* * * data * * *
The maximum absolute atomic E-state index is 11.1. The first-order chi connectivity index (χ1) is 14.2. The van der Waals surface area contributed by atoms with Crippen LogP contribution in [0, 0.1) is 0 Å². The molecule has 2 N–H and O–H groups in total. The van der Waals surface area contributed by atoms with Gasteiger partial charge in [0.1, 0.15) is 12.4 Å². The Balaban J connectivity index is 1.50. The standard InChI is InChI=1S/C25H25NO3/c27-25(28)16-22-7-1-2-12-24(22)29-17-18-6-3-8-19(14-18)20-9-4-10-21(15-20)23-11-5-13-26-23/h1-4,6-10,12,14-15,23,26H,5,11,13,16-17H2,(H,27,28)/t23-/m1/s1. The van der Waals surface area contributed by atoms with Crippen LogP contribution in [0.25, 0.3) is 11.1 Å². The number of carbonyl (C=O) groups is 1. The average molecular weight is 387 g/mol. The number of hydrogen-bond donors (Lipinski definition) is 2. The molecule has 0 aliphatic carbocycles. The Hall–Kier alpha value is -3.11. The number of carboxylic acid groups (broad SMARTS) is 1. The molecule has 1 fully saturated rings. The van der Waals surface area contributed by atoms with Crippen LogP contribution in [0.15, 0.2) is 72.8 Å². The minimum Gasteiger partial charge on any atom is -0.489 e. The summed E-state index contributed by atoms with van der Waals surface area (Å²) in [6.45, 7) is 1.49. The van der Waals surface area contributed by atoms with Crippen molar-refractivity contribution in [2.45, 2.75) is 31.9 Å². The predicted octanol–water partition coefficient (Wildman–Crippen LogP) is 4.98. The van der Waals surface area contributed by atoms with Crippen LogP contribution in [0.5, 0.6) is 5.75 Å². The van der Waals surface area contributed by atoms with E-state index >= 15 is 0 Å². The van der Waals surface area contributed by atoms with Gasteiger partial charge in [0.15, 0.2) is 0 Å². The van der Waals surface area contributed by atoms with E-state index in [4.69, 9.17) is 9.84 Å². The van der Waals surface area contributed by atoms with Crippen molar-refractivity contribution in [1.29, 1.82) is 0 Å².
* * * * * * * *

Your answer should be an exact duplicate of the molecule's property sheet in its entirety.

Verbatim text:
The maximum absolute atomic E-state index is 11.1. The first-order chi connectivity index (χ1) is 14.2. The van der Waals surface area contributed by atoms with Crippen LogP contribution in [0, 0.1) is 0 Å². The molecule has 2 N–H and O–H groups in total. The van der Waals surface area contributed by atoms with Gasteiger partial charge in [0.1, 0.15) is 12.4 Å². The Balaban J connectivity index is 1.50. The standard InChI is InChI=1S/C25H25NO3/c27-25(28)16-22-7-1-2-12-24(22)29-17-18-6-3-8-19(14-18)20-9-4-10-21(15-20)23-11-5-13-26-23/h1-4,6-10,12,14-15,23,26H,5,11,13,16-17H2,(H,27,28)/t23-/m1/s1. The van der Waals surface area contributed by atoms with Crippen LogP contribution in [0.25, 0.3) is 11.1 Å². The number of carbonyl (C=O) groups is 1. The average molecular weight is 387 g/mol. The number of hydrogen-bond donors (Lipinski definition) is 2. The molecule has 0 aliphatic carbocycles. The Hall–Kier alpha value is -3.11. The number of carboxylic acid groups (broad SMARTS) is 1. The molecule has 1 fully saturated rings. The van der Waals surface area contributed by atoms with Crippen LogP contribution in [0.15, 0.2) is 72.8 Å². The minimum Gasteiger partial charge on any atom is -0.489 e. The summed E-state index contributed by atoms with van der Waals surface area (Å²) in [6.45, 7) is 1.49. The van der Waals surface area contributed by atoms with Crippen molar-refractivity contribution in [2.45, 2.75) is 31.9 Å². The predicted octanol–water partition coefficient (Wildman–Crippen LogP) is 4.98. The van der Waals surface area contributed by atoms with Crippen LogP contribution in [0.5, 0.6) is 5.75 Å². The van der Waals surface area contributed by atoms with E-state index >= 15 is 0 Å². The van der Waals surface area contributed by atoms with Gasteiger partial charge in [0.15, 0.2) is 0 Å². The van der Waals surface area contributed by atoms with E-state index in [4.69, 9.17) is 9.84 Å². The van der Waals surface area contributed by atoms with Crippen molar-refractivity contribution in [1.29, 1.82) is 0 Å².